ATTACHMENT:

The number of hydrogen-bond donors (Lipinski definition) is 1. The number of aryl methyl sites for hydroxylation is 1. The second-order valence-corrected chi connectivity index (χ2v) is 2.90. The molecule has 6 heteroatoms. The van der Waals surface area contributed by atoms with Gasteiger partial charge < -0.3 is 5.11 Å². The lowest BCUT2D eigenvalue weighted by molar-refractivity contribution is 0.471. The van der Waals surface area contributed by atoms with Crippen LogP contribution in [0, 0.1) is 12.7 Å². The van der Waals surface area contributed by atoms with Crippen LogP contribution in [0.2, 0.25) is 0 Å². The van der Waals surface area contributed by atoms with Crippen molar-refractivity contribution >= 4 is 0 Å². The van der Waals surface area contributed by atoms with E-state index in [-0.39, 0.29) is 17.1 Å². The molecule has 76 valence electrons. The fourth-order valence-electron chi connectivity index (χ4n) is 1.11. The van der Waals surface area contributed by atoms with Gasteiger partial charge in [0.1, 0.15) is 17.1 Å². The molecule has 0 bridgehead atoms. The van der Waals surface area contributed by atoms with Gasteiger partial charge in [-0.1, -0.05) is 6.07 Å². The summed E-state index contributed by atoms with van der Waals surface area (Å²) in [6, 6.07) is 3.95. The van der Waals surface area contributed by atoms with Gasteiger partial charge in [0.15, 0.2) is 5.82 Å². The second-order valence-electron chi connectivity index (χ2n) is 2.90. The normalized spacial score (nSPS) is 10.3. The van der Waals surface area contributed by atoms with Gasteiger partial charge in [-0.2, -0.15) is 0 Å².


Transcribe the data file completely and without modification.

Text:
The number of hydrogen-bond donors (Lipinski definition) is 1. The number of aryl methyl sites for hydroxylation is 1. The second-order valence-corrected chi connectivity index (χ2v) is 2.90. The molecule has 6 heteroatoms. The van der Waals surface area contributed by atoms with Gasteiger partial charge < -0.3 is 5.11 Å². The lowest BCUT2D eigenvalue weighted by molar-refractivity contribution is 0.471. The van der Waals surface area contributed by atoms with Crippen LogP contribution in [0, 0.1) is 12.7 Å². The van der Waals surface area contributed by atoms with Crippen LogP contribution in [0.2, 0.25) is 0 Å². The van der Waals surface area contributed by atoms with Crippen molar-refractivity contribution >= 4 is 0 Å². The van der Waals surface area contributed by atoms with E-state index in [-0.39, 0.29) is 17.1 Å². The molecule has 76 valence electrons. The fourth-order valence-electron chi connectivity index (χ4n) is 1.11. The van der Waals surface area contributed by atoms with Gasteiger partial charge in [0.1, 0.15) is 17.1 Å². The molecule has 0 bridgehead atoms. The van der Waals surface area contributed by atoms with Gasteiger partial charge in [-0.1, -0.05) is 6.07 Å². The summed E-state index contributed by atoms with van der Waals surface area (Å²) in [6, 6.07) is 3.95. The van der Waals surface area contributed by atoms with Gasteiger partial charge in [0.15, 0.2) is 5.82 Å². The second-order valence-electron chi connectivity index (χ2n) is 2.90. The normalized spacial score (nSPS) is 10.3. The van der Waals surface area contributed by atoms with Gasteiger partial charge in [-0.2, -0.15) is 0 Å².